Chemistry Acid-Base Titration

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Chemistry: Strong Acid and Weak Base Titration Lab
Cherno Okafor
Mr. Huang
SCH4U7
November 21st, 2012

Data Collection and Processing

Concentration of the standard HCl solution: 0.1 M

Data Collection: | Trial 1| Trial 2| Trial 3|
Final HCl Buret Reading ± 0.05 mL | 38.3| 45| 54.5|
Initial HCl Buret Reading ± 0.05 mL | 29.9| 38.3| 45|
Volume of NaHCO3 used ± 0.1 mL | 9.2| 9.5| 9.8|

Qualitative Data:
* I used the methyl orange indicator which was suitable for my titration because of its clear and distinct colour change from orange to a bright red at the endpoint * At the beginning of the titration after I added 3 drops of methyl orange into the base (NaHCO3) and swirled, I began titrating the acid (HCl) slowly, and initially in the methyl orange and base, there was a tiny amount of red colour present, but then it quickly disappeared due to insufficient HCl (H+ ions)then I gradually kept titrating more acid while swirling and there was even more red colour present, until finally I reached the endpoint when the orange-yellow colour had completely transformed into a red colour * Changes from an orange-yellow colour (slightly higher pH 4.4) to a bright red colour (at low pH 3.1) at the endpoint and point of equivalence * Baking Soda (NaHCO3) absorbed the odour caused by the strong acid of HCl when I mixed the two: bleach-like smell

Processing
If the concentration of an acid or base is expressed in molarity, then the volume of the solution multiplied by its concentration is equal to the moles of the acid or base.

Therefore, the following relationship holds:

nVb x Cb = Va x Ca

Where: Vb = the volume of the base
Cb = the concentration of the base
Va = the volume of the acid
Ca = the concentration of the acid
n = the mole factor

In the case of hydrochloric acid and Sodium Bicarbonate (Baking Soda), the mole ratio is one to one, thus the mole factor is 1. Therefore, the volume of sodium bicarbonate multiplied by its concentration in molarity is equal to the moles sodium bicarbonate. The moles of sodium hydroxide are equal to the number of moles of hydrochloric acid in the reaction. The neutralization equation becomes: HCl + NaHCO3 NaCl + H2O + CO3 Hence, Cb = Va x Ca / Vb.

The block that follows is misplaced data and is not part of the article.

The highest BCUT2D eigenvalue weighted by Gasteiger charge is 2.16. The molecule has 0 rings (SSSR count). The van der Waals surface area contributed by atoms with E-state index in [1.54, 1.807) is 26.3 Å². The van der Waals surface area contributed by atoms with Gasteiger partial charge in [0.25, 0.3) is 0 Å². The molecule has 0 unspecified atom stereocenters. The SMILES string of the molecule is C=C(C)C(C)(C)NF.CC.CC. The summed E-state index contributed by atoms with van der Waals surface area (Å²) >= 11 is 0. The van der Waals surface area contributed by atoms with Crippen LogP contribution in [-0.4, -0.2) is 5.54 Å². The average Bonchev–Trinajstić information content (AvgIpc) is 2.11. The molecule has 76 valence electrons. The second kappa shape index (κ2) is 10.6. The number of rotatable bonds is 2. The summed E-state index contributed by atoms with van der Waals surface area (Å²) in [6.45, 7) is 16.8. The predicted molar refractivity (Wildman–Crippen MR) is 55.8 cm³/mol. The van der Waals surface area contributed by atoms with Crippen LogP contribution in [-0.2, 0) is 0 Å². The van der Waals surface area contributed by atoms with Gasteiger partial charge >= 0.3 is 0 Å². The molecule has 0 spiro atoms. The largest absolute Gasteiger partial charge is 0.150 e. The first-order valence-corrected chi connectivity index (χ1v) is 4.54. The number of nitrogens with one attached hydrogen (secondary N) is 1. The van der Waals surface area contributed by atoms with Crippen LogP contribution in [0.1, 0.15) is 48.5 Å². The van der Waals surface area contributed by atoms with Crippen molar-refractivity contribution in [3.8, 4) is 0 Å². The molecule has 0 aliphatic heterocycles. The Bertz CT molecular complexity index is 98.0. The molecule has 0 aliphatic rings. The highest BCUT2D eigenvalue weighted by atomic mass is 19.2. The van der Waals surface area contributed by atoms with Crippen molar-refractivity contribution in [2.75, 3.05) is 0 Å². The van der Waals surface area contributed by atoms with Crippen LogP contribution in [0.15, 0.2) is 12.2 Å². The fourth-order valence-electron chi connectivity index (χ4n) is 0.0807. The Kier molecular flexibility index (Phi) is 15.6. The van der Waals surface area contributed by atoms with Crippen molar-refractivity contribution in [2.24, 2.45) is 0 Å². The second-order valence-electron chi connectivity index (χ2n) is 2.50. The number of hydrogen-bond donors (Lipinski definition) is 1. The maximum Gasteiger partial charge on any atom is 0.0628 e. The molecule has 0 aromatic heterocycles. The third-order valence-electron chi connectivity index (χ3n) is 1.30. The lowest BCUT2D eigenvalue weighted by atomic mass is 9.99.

Trial 1 Calculation:
* First we need to find the change of volume of the acid used up in the titration: Va = Vfinal - Vintial
Va = 38.3 ± 0.05 – 29.9 ± 0.05
Va = 8.4 ± 0.1 mL

Therefore, nVb x Cb = Va x Ca
(1)(9.2 ± 0.1)(Cb) = (8.4 ± 0.1) (0.1 ± 0.0005) Cb = (8.4 ± 0.1) (0.1 ± 0.0005) / (9.2 ± 0.1) Cb = (8.4 ± 1.19%) (0.1 ± 0.5%) / (9.2 ± 1.09%) Cb = (0.84 ± 1.69%) / (9.2 ± 1.09%)

Cb = 0.0913 ± 2.78% 0.0913 ± 0.00254M is the concentration of the base for trial 1

Theoretical Base Concentration = 0.1 ± 0.0005 M
Experimental Base Concentration = 0.0913 ± 0.00254 M

Trial 2 Calculation:
* First find change of volume of the acid used up in the titration: Va = Vfinal – Vinitial
Va = 45 ± 0.05 – 36 ± 0.05
Va = 9.0 ± 0.1 mL

Therefore, nVb x Cb = Va x Ca
(1)(9.5 ± 0.1)(Cb) = (9.0 ± 0.1) (0.1 ± 0.0005) Cb = (9.0 ± 0.1) (0.1 ± 0.0005) / (9.5 ± 0.1) Cb = (9.0 ± 1.1%) (0.1 ± 0.5%) / (9.5 ± 1.05%) Cb = (0.9 ± 1.6%) / (9.5 ± 1.05%)

Cb = 0.0947 ± 2.65% 0.0947 ± 0.00251M is the concentration of the base for trial 2

Theoretical Base Concentration = 0.1 ± 0.0005 M
Experimental Base Concentration = 0.0947 ± 0.00251 M

Trial 3 Calculation:
* First find change of volume of the acid used up in the titration: Va = Vfinal – Vinitial
Va = 54.5 ± 0.05 – 45 ± 0.05
Va = 9.5 ± 0.1 mL

Therefore, nVb x Cb = Va x Ca
(1)(9.8 ± 0.1)(Cb) = (9.5 ± 0.1)...
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